June 22, 2016
Star Trek: The Next Generation: "Silicon Avatar"
An Enterprise away team is assisting the colonists on Melona IV when the Crystalline Entity appears in the sky above the colony site. Riker (Jonathan Frakes) manages to lead the colonists to safety, but two of their group are killed in the process. Back on the Enterprise, Data (Brent Spiner) collaborates with the Federation's expert on the Entity in an attempt to track it down and - if possible - communicate with it.
Well this is one of the most unexpected sequels that Star Trek has ever done. The Crystalline Entity is back, last seen collaborating with Data's evil twin brother Lore in Season 1's "Datalore". Of all the enemies previously showcased in the series it seems one of the less likely, not in the least because back in "Datalore" it was basically a plot mechanism and not really an antagonist in its own right.
After the initial attack is over, the episode shifts gears to focus on Data's interactions with the xenologist Dr Kila Marr (Ellen Geer). Dr Marr's son was on the colony Omicron Theta - Data's workplace - when it was decimated by the Entity, and as such she harbours a vengeful rage against the creature. She also openly distrusts Data, since it was his brother who betrayed the colonists and sided with the Entity beforehand.
Dr Marr eventually warms to Data, particularly when she learns her son's journals and diary entries were uploaded into Data's brain before the Omicron Theta colony was destroyed. It shifts her attitude towards him from irrational loathing to a sort of cloying obsession. It is actually rather difficult to nail the character down. Ellen Geer does the best she can but the character is so inconsistently and illogically developed that it is pretty much impossible to take her seriously. By the episode's end it is clear that Marr has completely lost her mind, and just babbles incoherently at Data with a weird smile on her face.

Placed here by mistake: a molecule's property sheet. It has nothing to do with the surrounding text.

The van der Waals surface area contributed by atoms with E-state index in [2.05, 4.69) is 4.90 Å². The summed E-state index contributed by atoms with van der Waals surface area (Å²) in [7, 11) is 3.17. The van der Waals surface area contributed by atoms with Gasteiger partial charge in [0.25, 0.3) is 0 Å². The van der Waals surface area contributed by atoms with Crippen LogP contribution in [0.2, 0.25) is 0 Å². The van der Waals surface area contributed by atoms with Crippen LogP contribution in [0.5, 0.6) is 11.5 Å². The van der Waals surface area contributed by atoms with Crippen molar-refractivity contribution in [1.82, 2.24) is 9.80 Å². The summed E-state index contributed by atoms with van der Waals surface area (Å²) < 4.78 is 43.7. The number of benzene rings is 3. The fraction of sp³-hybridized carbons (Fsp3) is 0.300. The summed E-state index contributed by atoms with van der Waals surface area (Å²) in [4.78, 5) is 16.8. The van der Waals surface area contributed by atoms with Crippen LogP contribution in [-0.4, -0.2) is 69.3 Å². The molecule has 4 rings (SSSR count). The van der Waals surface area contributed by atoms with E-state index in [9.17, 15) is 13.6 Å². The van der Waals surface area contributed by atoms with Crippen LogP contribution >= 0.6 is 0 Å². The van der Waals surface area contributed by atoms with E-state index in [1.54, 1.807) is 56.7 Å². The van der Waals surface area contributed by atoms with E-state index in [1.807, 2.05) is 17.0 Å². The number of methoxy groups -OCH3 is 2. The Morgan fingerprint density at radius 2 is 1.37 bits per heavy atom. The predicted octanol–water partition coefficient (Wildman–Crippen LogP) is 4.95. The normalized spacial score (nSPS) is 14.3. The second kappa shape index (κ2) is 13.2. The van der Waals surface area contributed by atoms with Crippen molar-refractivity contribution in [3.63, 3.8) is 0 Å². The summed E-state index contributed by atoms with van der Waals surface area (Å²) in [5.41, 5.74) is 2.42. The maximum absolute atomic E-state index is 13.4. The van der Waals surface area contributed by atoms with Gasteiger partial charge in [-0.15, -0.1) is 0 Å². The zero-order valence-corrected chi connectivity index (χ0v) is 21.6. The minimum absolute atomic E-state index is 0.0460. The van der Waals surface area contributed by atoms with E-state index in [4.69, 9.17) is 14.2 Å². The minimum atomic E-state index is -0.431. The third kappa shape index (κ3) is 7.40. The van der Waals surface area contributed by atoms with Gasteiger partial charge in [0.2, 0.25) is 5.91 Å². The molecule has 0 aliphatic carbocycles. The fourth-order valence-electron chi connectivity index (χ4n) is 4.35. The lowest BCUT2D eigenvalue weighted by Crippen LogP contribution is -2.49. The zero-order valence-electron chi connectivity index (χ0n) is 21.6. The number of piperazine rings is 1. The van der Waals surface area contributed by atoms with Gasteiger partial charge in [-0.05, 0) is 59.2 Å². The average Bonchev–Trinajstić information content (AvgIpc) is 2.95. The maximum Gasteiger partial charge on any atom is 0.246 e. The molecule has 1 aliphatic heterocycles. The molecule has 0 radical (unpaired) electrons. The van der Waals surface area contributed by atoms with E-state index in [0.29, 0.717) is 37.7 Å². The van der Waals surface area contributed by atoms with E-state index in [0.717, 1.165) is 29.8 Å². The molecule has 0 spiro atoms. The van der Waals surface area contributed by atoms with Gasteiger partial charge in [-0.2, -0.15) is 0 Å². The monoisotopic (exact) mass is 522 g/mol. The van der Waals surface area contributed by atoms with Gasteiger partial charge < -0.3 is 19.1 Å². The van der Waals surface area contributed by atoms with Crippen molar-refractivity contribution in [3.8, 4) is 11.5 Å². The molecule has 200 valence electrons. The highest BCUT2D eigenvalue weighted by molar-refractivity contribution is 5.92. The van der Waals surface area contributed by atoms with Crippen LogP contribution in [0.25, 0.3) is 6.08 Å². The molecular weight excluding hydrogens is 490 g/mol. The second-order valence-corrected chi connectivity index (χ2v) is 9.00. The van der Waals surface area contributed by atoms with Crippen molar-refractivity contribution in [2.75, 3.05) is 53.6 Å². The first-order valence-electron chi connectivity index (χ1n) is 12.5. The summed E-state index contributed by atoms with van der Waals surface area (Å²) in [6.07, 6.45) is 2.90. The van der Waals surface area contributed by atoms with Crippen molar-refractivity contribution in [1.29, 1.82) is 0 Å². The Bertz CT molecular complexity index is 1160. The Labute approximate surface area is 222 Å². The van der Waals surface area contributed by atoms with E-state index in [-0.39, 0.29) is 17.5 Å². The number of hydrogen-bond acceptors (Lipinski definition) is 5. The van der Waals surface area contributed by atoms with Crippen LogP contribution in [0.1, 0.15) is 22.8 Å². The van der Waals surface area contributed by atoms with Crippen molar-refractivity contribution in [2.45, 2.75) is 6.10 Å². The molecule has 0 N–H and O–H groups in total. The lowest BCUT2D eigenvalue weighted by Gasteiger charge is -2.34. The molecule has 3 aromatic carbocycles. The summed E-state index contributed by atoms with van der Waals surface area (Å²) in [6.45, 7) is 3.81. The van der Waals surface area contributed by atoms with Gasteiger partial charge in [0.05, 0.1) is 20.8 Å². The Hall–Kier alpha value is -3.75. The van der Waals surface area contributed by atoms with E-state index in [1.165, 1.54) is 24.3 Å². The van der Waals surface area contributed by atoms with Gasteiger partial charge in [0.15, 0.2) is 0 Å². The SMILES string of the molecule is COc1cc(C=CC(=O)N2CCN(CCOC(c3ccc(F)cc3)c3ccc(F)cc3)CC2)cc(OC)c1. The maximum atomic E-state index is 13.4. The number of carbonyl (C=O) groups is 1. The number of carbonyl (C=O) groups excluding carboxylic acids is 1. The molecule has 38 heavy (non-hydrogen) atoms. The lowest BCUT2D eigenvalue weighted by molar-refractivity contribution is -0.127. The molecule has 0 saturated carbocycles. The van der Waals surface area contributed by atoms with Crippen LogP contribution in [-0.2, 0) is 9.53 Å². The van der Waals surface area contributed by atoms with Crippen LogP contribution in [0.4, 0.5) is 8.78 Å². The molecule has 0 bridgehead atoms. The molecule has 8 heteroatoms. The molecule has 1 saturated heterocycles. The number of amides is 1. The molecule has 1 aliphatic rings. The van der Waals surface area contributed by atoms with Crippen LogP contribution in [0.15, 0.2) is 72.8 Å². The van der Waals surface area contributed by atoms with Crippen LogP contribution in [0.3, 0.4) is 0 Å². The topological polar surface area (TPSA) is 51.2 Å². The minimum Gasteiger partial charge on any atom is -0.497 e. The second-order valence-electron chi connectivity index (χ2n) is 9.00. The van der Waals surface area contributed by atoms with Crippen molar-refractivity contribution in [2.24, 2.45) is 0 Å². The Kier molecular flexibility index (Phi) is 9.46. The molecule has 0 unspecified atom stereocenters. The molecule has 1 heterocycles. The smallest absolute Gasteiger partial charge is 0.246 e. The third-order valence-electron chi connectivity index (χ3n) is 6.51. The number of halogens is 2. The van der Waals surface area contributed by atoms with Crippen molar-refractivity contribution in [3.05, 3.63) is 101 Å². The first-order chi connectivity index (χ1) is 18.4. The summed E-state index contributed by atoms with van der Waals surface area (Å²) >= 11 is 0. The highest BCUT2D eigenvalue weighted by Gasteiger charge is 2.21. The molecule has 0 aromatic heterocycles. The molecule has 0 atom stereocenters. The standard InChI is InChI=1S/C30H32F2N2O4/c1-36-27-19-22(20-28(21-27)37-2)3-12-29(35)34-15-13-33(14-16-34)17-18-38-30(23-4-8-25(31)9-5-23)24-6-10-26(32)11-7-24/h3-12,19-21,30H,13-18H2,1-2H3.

That messy character development extends to her backstory. Dr Marr has purportedly dedicated her life to studying the Crystalline Entity, yet its existence - and its responsibility for murdering everybody on Omicron Theta - was only discovered in "Datalore". Either everyone is exaggerating, or nobody developing this episode paid attention to what had happened earlier.
The episode does dabble with a moral debate over whether or not the Entity has the right to exist, but the script feels as if nobody (the teleplay is credited to Jeri Taylor, story to Lawrence V. Conley) wants to really commit to the argument. Thankfully in the end nobody has to, since Marr takes matters into her own hands and re-purposes Data's communications set-up to vibrate the Entity until it explodes. Everybody stands around passively asking her to stop, but no one seems particularly enthused about interfering. This is fairly odd, since it is patently obvious she is going to attempt to kill the creature from the moment she steps onboard. It is a weirdly passive climax to a very messy and confused episode. There was possibly some potential in bringing back the Entity, finding a way to communicate with it and helping it feed without killing intelligent life forms. Assuming that potential was there, this episode completely failed to find it.
The episode has one saving grace, which is its epilogue. A deranged Marr speaks to Data as if he was her dead son, looking for redemption from him for killing the Entity and avenging his death. Data calmly explains that, from his understanding of her son's personality and opinions, he would instead be very sad at what she has done. It is an unexpectedly bleak and miserable ending, which despite having seen this episode before managed to catch me off guard. It's nowhere close to saving the episode, but it is a nicely thought-out conclusion.
Season 5's first bad episode drops the quality ratio down to 75 per cent: three good episodes and one bad. It had to happen sooner or later.